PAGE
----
Hula Hoops, bubbles and plate tectonics
A College of Education service-learning program is one way the state is trying to draw more
Yasmin Hudson’s hips move ever so slightly as the Hula Hoop twirls around her waist. As she sways, she chants, “Ninety percent of all volcanoes erupt at the bottom of the ocean where plates are spreading apart.”
She repeats the sentence again and again, as many times as possible in one minute—or before the hoop hits the floor.
“One minute,” says Nia Clark, as Yasmin lets the hoop fall. “You said it 13 times.”
That task completed, the sixth graders run to the next “station” set up in the Hilsman Middle School media room. This time they’re at a computer terminal answering questions about the layers of the Earth. During the two-hour program, the girls, along with a dozen of their schoolmates, will dissect chocolate bars, blow bubbles and putt golf balls—all in the name of science.
]The after-school program is a hands-on experience for students in UGA’s College of Education, who may one day go into teaching in the area of science, technology, engineering or math (known as the STEM fields.) Funded by the University System Board of Regents, it is one of several efforts under way to encourage education majors to pursue teaching careers in the STEM fields. Starting in 2010, first-year certified secondary school math and science teachers in Georgia will be paid at the level of a fifth-year teacher, an incentive approved by the state legislature.
Twice a week the STEM Dawgs, as the UGA class is known, travel to two schools in the region, Hilsman in east Athens and Benton Elementary School in Jackson County, to help the kids prepare for the science portion of the Criterion Referenced Competency Test, which is given to Georgia public school students each spring.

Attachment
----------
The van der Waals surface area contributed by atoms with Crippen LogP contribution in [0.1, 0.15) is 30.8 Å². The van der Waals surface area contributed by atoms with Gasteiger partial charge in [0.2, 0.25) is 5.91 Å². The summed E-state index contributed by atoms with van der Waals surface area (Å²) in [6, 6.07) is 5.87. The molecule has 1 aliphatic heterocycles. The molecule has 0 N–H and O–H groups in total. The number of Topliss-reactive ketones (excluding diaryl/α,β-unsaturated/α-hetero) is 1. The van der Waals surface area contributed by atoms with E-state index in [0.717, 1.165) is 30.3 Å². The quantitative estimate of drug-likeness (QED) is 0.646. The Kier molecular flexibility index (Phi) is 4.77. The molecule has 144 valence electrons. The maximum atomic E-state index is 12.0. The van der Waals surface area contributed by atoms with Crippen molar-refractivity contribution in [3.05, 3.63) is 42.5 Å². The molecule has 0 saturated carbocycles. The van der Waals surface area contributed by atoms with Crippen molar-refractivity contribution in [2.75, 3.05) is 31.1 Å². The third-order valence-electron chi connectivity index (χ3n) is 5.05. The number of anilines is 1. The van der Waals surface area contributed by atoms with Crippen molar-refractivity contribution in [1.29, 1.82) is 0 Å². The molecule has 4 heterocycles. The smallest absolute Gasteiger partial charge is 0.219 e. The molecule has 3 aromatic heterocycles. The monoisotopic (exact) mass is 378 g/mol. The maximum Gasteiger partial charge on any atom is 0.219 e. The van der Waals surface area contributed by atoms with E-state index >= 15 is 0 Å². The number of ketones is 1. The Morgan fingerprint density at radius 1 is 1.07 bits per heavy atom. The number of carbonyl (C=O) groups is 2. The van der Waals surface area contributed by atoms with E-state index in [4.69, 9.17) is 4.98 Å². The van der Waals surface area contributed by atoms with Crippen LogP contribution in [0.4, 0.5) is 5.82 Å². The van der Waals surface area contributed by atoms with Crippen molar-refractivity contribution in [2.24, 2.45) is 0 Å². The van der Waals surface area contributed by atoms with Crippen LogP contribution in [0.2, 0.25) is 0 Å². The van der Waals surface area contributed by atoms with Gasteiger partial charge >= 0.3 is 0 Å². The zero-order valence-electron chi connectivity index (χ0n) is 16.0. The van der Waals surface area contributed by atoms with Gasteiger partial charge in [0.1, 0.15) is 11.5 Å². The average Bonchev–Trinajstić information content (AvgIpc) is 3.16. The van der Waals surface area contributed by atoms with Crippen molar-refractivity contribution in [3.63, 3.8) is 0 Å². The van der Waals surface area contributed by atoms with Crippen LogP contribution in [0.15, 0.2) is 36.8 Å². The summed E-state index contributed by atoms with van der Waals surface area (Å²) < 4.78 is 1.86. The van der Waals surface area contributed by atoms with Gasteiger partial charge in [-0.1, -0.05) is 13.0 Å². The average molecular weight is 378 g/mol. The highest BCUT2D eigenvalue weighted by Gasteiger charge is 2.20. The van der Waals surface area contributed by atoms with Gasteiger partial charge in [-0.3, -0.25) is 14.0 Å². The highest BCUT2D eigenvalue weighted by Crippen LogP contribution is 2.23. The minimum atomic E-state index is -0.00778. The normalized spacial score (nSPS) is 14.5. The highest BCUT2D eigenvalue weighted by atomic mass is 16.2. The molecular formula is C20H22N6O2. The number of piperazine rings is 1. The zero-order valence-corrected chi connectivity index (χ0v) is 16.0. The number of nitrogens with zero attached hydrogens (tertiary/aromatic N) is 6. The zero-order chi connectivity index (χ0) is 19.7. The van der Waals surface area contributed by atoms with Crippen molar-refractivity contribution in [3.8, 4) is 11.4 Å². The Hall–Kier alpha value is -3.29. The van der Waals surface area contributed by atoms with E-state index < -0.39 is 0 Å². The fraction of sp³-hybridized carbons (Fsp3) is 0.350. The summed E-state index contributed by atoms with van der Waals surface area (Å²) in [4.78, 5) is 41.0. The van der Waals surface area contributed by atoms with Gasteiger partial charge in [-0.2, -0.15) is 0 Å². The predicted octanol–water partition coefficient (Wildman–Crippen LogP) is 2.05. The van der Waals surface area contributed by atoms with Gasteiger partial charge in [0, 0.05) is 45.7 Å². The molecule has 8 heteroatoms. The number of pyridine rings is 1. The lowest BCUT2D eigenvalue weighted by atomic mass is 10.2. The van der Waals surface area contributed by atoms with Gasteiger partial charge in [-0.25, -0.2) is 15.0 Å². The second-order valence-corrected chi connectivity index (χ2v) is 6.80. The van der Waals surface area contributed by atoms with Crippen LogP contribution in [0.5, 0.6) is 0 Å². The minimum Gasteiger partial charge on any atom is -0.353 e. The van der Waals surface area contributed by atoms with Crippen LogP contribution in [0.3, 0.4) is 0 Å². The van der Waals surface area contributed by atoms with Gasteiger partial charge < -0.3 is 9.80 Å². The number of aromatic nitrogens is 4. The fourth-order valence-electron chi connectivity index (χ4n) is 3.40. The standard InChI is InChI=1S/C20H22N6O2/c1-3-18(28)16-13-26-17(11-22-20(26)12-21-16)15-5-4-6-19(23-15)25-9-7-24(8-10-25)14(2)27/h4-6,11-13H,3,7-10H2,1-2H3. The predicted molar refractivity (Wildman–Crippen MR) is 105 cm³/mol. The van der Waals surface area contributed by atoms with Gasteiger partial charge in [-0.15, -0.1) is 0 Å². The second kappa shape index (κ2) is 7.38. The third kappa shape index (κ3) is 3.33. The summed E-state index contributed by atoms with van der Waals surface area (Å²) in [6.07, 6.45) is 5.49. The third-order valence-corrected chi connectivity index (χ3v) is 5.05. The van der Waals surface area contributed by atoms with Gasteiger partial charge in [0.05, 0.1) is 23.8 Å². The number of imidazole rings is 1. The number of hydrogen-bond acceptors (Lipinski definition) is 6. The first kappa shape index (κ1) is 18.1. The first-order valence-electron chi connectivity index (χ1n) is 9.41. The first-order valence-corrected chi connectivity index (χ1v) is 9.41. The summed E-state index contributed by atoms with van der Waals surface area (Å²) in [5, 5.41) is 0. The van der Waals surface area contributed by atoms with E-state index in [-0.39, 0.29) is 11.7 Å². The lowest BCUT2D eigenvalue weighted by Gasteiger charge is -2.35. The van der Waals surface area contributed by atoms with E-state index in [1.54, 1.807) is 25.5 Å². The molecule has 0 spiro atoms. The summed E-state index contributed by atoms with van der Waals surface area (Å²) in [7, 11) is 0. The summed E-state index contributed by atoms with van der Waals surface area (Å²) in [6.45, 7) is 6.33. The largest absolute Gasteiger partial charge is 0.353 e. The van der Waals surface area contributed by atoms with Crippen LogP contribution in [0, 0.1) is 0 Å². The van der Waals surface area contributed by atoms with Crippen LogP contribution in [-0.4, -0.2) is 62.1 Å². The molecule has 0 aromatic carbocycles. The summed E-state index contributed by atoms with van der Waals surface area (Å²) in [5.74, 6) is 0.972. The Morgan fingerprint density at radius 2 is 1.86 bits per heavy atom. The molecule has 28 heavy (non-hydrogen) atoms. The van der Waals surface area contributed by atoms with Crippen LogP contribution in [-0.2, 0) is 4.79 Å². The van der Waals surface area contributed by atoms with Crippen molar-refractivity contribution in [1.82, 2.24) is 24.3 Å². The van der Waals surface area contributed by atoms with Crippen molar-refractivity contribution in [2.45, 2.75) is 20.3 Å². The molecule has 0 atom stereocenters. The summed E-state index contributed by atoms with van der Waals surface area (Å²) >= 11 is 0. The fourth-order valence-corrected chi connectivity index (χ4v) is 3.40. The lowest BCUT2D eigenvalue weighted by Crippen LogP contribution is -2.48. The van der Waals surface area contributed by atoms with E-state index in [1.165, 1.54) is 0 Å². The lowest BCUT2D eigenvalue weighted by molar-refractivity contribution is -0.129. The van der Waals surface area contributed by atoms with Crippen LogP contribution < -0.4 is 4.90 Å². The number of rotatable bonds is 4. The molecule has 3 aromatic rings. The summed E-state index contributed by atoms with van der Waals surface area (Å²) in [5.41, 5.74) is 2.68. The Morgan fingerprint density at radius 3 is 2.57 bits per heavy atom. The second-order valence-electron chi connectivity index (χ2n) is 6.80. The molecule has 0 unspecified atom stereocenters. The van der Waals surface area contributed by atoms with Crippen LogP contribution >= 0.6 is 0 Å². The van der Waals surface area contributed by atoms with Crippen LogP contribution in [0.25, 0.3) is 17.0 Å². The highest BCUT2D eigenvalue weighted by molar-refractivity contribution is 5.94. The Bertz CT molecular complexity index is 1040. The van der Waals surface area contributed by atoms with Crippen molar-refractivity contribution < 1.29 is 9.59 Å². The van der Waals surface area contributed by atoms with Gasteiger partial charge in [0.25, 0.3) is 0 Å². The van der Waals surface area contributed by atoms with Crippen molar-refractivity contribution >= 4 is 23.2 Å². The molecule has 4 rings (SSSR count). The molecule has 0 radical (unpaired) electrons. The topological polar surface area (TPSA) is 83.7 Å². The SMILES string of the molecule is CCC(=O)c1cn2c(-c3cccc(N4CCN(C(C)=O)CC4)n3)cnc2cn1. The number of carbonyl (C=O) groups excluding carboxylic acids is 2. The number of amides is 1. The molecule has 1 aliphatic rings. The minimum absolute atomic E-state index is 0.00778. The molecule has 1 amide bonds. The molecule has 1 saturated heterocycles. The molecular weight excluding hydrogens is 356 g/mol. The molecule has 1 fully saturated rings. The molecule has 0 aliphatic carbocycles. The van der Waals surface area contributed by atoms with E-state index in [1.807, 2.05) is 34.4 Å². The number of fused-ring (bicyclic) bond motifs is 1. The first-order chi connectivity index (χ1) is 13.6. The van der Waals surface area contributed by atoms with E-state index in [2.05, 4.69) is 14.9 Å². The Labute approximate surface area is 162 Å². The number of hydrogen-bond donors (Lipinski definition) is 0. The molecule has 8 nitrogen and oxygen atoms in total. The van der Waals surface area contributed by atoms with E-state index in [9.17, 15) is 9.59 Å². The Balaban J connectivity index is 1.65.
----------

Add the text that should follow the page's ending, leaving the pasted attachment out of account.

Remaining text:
Unlike student teaching assignments, which all education majors must fulfill before graduating, this program is an elective. It gives students a chance to get a real feel for teaching science and math by creating innovative programs for the children and implementing them. “You get involved with the kids. That’s cool,” says Fidel Agbor, a junior finance major. “It’s a nice perk.” Agbor is at a table with plastic knives and fun-size Snickers bars. He tells the students to put the blade of the knife against the top of the candy bar and push down.
“We’re simulating breaking the (earth’s) crust,” he says.
“The crust is the chocolate,” observes Trey Thomas, a sixth grader at Hilsman. He and Agbor then rub the two pierces of the candy together simulating the way the earth’s plates move during an earthquake.
Junior education major Cindy Jones, who wants to teach science, appreciates the hands-on experience she’s getting at the same time as she’s earning class credit. For her class “project”—each of the UGA students is expected to come up with one—she had the students create moons using glitter paint. They then held them up and turned in a circle in front of a beam of light to show the phases of the moon.
“They’re amazing, ” she says of the students. They’re so much more advanced than I was at that age.”
The class is a living laboratory for the students, says Marianne Causey, an adjunct lecturer at the College of Education, who designed the course’s objectives in accordance with the Georgia Performance Standards. Causey taught in the Clarke County public schools for 31 years.
“I’m a veteran teacher,” she says. “They get to see me interact with the kids. They have to figure out ‘how do you take something as dry as plate tectonics and engage kids?’ ”
For more information on math and science education at the UGA College of Education, go to http://www.coe.uga.edu/mse